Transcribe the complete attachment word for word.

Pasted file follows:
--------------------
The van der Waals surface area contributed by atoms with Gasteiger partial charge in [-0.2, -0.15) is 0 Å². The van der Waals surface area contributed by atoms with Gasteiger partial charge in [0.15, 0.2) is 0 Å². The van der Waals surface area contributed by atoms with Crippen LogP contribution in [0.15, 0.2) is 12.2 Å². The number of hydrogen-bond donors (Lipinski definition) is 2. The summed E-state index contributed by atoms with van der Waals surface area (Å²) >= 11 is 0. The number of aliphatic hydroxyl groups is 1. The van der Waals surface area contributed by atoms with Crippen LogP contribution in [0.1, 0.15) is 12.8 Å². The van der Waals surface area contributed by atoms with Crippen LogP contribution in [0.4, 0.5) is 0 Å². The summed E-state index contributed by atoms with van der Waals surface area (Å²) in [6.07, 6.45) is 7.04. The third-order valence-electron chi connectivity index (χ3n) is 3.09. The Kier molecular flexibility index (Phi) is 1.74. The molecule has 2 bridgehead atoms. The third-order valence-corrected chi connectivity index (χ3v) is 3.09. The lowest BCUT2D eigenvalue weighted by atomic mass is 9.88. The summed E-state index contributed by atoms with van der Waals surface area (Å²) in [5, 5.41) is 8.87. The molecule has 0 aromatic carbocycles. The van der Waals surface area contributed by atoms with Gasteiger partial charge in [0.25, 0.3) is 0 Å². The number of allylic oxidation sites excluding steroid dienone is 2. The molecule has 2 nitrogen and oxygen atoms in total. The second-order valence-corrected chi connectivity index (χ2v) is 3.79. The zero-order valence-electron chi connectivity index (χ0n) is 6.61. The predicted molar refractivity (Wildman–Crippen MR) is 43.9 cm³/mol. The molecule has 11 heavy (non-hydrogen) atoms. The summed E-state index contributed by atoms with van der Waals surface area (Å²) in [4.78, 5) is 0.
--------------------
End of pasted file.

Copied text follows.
The van der Waals surface area contributed by atoms with Gasteiger partial charge in [-0.2, -0.15) is 0 Å². The van der Waals surface area contributed by atoms with Gasteiger partial charge in [0.15, 0.2) is 0 Å². The van der Waals surface area contributed by atoms with Crippen LogP contribution in [0.15, 0.2) is 12.2 Å². The number of hydrogen-bond donors (Lipinski definition) is 2. The summed E-state index contributed by atoms with van der Waals surface area (Å²) >= 11 is 0. The number of aliphatic hydroxyl groups is 1. The van der Waals surface area contributed by atoms with Crippen LogP contribution in [0.1, 0.15) is 12.8 Å². The van der Waals surface area contributed by atoms with Crippen LogP contribution in [0.4, 0.5) is 0 Å². The summed E-state index contributed by atoms with van der Waals surface area (Å²) in [6.07, 6.45) is 7.04. The third-order valence-electron chi connectivity index (χ3n) is 3.09. The Kier molecular flexibility index (Phi) is 1.74. The molecule has 2 bridgehead atoms. The third-order valence-corrected chi connectivity index (χ3v) is 3.09. The lowest BCUT2D eigenvalue weighted by atomic mass is 9.88. The summed E-state index contributed by atoms with van der Waals surface area (Å²) in [5, 5.41) is 8.87. The molecule has 0 aromatic carbocycles. The van der Waals surface area contributed by atoms with Gasteiger partial charge in [0.25, 0.3) is 0 Å². The number of allylic oxidation sites excluding steroid dienone is 2. The molecule has 2 nitrogen and oxygen atoms in total. The second-order valence-corrected chi connectivity index (χ2v) is 3.79. The zero-order valence-electron chi connectivity index (χ0n) is 6.61. The predicted molar refractivity (Wildman–Crippen MR) is 43.9 cm³/mol. The molecule has 11 heavy (non-hydrogen) atoms. The summed E-state index contributed by atoms with van der Waals surface area (Å²) in [4.78, 5) is 0.